The technology of bedside radiographic imaging

The supine anteroposterior bedside chest radiograph, performed using conventional film-screen systems, has been the standard examination of the thorax in the critical care patient. The details of these examinations are beyond the scope of this chapter, but the importance of the delivery of consistently high quality examinations to the clinical management of these patients cannot be overstated.

Film digitization and storage phosphor computed radiography are now challenging conventional film as the gold standard in bedside radiography. The advantages of transmitting images directly to the ICU as well as the increased reliability of image library management are enabling these systems, despite their cost, to be strong challengers to conventional film.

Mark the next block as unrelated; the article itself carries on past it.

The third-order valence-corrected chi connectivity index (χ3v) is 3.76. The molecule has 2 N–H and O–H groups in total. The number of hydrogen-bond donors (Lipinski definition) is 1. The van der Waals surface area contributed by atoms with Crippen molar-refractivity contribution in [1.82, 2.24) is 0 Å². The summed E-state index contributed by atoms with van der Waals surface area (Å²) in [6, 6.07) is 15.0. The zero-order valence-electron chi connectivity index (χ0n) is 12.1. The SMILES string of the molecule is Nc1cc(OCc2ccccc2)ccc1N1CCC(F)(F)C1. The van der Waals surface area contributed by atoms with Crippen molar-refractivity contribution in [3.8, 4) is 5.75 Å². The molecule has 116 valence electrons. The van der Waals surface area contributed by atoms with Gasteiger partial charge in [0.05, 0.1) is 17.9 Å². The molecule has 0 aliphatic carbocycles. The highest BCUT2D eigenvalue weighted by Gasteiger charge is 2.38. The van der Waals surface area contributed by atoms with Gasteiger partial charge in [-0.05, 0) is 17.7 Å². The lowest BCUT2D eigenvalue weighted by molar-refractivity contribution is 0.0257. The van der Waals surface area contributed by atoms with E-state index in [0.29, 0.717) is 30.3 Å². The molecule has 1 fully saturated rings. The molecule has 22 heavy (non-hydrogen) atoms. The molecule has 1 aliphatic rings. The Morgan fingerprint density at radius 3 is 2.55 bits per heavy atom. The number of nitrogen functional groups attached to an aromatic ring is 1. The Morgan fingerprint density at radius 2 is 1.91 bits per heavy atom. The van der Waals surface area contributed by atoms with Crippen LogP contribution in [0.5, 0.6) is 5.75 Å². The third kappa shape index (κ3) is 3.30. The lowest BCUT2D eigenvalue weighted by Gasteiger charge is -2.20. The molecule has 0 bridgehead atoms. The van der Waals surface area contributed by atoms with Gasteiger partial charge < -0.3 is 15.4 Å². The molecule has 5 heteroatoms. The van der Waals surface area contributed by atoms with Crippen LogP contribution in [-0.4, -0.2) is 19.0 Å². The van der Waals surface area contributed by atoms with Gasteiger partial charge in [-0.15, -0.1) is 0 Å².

However, digital systems also bring practical challenges. The video monitors commonly available in the ICU are adequate for clinical use, such as monitoring life-support apparatus, but the ICU team should be aware of the limits of these systems for detecting pneumothorax, interstitial lung disease, etc. Clinicians should also realize that video monitors are not as bright as conventional light boxes and that excess ambient light can seriously degrade the images.

The redundancy, reliability, and capacity of any digital system must be assured before full implementation is accomplished. The system should be capable of handling very large amounts of data, remembering that a single chest radiograph may require up to 10 megabytes of data, and that up to a week's worth of images should be immediately available for review (MacMahonand GigerJ996).

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